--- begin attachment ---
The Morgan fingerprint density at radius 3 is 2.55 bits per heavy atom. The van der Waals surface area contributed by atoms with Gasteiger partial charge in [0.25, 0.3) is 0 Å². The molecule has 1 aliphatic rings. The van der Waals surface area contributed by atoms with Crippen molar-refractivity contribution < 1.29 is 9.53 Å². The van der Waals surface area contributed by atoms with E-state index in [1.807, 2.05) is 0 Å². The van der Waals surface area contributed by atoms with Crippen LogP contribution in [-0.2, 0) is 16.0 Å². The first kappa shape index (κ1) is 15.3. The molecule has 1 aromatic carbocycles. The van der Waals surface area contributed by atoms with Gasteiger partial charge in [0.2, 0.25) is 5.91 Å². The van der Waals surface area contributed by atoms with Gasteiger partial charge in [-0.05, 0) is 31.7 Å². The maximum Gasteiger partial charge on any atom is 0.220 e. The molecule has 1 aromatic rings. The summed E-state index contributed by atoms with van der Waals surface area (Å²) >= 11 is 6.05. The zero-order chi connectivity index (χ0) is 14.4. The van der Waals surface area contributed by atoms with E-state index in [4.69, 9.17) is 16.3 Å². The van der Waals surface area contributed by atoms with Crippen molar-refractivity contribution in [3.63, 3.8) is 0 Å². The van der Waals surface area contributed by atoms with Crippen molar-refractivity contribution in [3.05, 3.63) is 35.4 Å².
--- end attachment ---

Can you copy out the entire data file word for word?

The Morgan fingerprint density at radius 3 is 2.55 bits per heavy atom. The van der Waals surface area contributed by atoms with Gasteiger partial charge in [0.25, 0.3) is 0 Å². The molecule has 1 aliphatic rings. The van der Waals surface area contributed by atoms with Crippen molar-refractivity contribution < 1.29 is 9.53 Å². The van der Waals surface area contributed by atoms with E-state index in [1.807, 2.05) is 0 Å². The van der Waals surface area contributed by atoms with Crippen LogP contribution in [-0.2, 0) is 16.0 Å². The first kappa shape index (κ1) is 15.3. The molecule has 1 aromatic carbocycles. The van der Waals surface area contributed by atoms with Gasteiger partial charge in [0.2, 0.25) is 5.91 Å². The van der Waals surface area contributed by atoms with Gasteiger partial charge in [-0.05, 0) is 31.7 Å². The maximum Gasteiger partial charge on any atom is 0.220 e. The molecule has 1 aromatic rings. The summed E-state index contributed by atoms with van der Waals surface area (Å²) >= 11 is 6.05. The zero-order chi connectivity index (χ0) is 14.4. The van der Waals surface area contributed by atoms with E-state index in [4.69, 9.17) is 16.3 Å². The van der Waals surface area contributed by atoms with Crippen molar-refractivity contribution in [3.63, 3.8) is 0 Å². The van der Waals surface area contributed by atoms with Crippen molar-refractivity contribution in [3.05, 3.63) is 35.4 Å².